By Cod Satrusayang
BANGKOK (DPA) — When Nui snuck into her professor's office to get the answers for an upcoming exam, she wasn't doing it to rise to the top of her university class, she said, but simply not to be left behind.
"I did it because everyone else was doing it and it seemed like an easy way to get an A," said the 20-year-old student from the humanities department of Bangkok's Chulalongkorn University.
"I didn't cheat because I wanted to get ahead."
Nui, not her real name, is far from an exception in Thailand, where higher education has been blighted by plagiarism and cheating for years. But with the trend starting to tarnish the country's reputation, educators are beginning to address the issue seriously.
"Outside of China, Thailand is probably the worst offender in Asia in terms of plagiarism and falsified applications," an admissions officer at an American university told dpa.
He said that applications from Thailand are scrutinized for doctored transcripts and ghostwritten essays. He told the story of two essays he received, nearly identical in style and terminology.
When he investigated he found that both applications originated from the same agency offering support services to applicants.
"It seems in both countries [China and Thailand] plagiarism is a serious epidemic and it needs to be dealt with."
Thai universities are also taking steps. On Thursday, Chulalongkorn made available to other universities a computer programme it designed to check thesis papers for plagiarism.
The Thai Office for Higher Education said all higher education institutions must use the internet-based Turnitin programme to check for plagiarism in all academic papers from September.
"I think any kind of attempt to combat plagiarism is a good thing," said Panuwat Panduprasert, a lecturer at Chiang Mai University.
"Universities have not been cracking down on hard enough. State universities are pretty slow to adapt because of bureaucracy."
To some students cheating is justified because of the pressure to excel.
"Cheating is considered normal among Thai students," said Thanawat Kheawdoknoi, a 22-year-old graduate from Thammasat University.
"They have always been taught that having great grades means you're smart and affects how people think of you.
"It doesn't matter how you get there as long as you do."
Lecturers like Panuwat said that universities' longstanding acceptance of cheating has created a prisoner's dilemma.
"Students think that everyone is doing it and if they don't they will lose out," he said.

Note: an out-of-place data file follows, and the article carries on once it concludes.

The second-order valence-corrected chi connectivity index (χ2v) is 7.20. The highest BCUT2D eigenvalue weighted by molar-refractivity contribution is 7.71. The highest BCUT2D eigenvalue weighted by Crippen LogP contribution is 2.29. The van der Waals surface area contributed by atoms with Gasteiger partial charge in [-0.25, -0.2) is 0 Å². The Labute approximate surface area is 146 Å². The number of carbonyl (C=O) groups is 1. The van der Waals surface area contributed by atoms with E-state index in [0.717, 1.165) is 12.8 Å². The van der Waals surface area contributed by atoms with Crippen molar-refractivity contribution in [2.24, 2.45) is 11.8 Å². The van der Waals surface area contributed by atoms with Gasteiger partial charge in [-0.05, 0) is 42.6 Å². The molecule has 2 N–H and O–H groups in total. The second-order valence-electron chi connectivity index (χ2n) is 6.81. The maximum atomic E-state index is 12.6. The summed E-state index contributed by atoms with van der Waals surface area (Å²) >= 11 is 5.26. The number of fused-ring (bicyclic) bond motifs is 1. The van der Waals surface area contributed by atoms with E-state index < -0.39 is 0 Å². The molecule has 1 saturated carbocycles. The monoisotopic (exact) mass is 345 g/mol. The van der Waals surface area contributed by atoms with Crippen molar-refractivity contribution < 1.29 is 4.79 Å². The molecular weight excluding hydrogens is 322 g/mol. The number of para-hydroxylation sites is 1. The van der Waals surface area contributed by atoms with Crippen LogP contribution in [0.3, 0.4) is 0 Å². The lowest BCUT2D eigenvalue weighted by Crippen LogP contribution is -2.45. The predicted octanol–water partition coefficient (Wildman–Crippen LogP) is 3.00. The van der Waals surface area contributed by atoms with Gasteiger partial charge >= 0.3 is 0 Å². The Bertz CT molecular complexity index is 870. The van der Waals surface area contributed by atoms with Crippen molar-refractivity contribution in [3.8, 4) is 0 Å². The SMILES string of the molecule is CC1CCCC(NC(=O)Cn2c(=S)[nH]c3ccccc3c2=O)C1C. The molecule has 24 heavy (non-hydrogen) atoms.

But the universities are starting to clamp down. "I've had students repeat a year for bringing in a cheat sheet," said Narudh Areesorn, a former lecturer at Mahidol University in Bangkok.
Narudh said instances of bringing notes into lectures are rare. Students more frequently steal exam papers from professors, which he regards as "soft cheating."
Thais are increasingly criticized for misrepresenting themselves in applications to universities overseas, often with the connivance of specialized agencies, Fortune Magazine reported in February.
For a hefty fee, these centres guarantee acceptance into an elite Ivy League institution in the US.
Their methods include ghost-writing application essays, coaching interview sessions, and in some cases falsifying transcripts or creating fake outreach projects to pad a candidate's application.
To middle- and upper-class Thai parents, the fee – which can exceed 30,000 dollars – is worth it. Attendance at prestigious overseas universities is seen as a symbol of status and gives parents bragging rights when talking about their child.
"You have to understand for Thais, education is very important," said Eed, a parent who asked not to give her full name.
"Getting into a top university is paramount otherwise we fall behind the other families. The centres have guaranteed us there is no cheating involved," said Eed, whose daughter is enrolled with one such programme.
But admissions officers are doubtful, the Fortune report said, indicating that the spread of application service providers has made colleges more wary of applications from Thailand.
Tufts University in the United States threw out a quarter of Thai applications for suspected cheating in 2013, the article quoted an admissions officer as saying.
"These parents need to realize that there is no need to cheat," said a college admissions advisor at an international high school in Thailand.
The source argues that these centres also undermine the long-term development of students and could cause problems academically in college as students enter the top universities unprepared.
"What's worse is the example these parents and guidance centres are setting for these students. They go into life thinking that cheating and shortcutting are normal and that is a horrible thing to teach a child."